Advanced Geosteering Methods for Optimal Exploitation of Hydrocarbon Reserves<br>At Gubkin University

Tuesday, 07 December 2010 Read 5182 times
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Optimal field development entails placing the wells in prescribed locations within the reservoir. An error of a few meters in height above the oil-water contact or with respect to the roof may result in leaving behind a significant portion of the producible reserves in later years. Early production rates also depend on well placement and reservoir contact. Driven by these key requirements, new technologies continue to emerge to help geologists, drillers, and reservoir engineers make well informed geosteering decisions.

Best geosteering results are attained by integrating multiple real time measurements and images, and interpreting them jointly. Shallow images of the borehole help recognize when a well path has left the reservoir and determine the precise correction required for rapid re-entry. More proactive methods rely on deeper reading propagation resistivity and real time modeling to avoid exiting the reservoir altogether. In recent years more advanced proactive methods in the form of azimuthal wave resistivity have gained rapid acceptance. Being azimuthal in nature and deep reaching they anticipate reservoir exits well before they occur and advise in real time the most favorable change of direction to stay within the confines of the reservoir. As the well progresses, interactive software lets the geologist update the subsurface model with the new information. In some types of reservoirs, additional data on oil viscosity, pore pressure and drilled rock properties help further improve critical geosteering decisions.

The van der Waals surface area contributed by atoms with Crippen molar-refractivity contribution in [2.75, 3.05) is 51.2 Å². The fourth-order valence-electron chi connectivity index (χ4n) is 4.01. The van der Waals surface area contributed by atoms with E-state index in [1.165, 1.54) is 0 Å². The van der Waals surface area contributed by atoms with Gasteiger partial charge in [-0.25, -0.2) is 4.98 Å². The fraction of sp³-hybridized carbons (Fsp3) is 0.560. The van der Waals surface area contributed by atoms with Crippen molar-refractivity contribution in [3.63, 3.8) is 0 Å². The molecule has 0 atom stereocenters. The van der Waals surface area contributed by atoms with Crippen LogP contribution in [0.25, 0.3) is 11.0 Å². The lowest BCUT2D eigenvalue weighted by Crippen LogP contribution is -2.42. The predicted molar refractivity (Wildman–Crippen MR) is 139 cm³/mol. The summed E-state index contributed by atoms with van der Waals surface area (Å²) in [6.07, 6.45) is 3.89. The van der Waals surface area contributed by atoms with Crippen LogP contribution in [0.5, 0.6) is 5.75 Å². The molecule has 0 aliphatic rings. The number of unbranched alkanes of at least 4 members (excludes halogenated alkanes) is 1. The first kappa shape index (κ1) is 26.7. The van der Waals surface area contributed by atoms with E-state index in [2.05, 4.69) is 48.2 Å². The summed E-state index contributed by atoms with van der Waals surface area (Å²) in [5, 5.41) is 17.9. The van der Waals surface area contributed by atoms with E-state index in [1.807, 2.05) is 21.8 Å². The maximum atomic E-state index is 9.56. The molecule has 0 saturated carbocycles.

Roland Chemali is Chief Petrophysicist with Halliburton-Sperry Drilling Services. He holds engineering degrees from the Ecole Polytechnique of Paris and the French Petroleum Institute IFP. Roland has over 35 year experience in the logging and LWD industry, including Schlumberger, Baker Hughes and a 17 year tenure at Halliburton. He has managed the design and deployment of multiple innovative instruments. He has co-authored over 50 papers and patents in formation evaluation including geosteering high angle wells, magnetic resonance and formation pressure while drilling. Roland was Distinguished Member of the Technical Staff at Halliburton; he has received the Meritorious Engineering Innovation Award from Petroleum Engineer International, the Baker Hughes Technology Excellence Award and the SPWLA Technical Achievement Award. He is currently SPWLA Distinguished Speaker.

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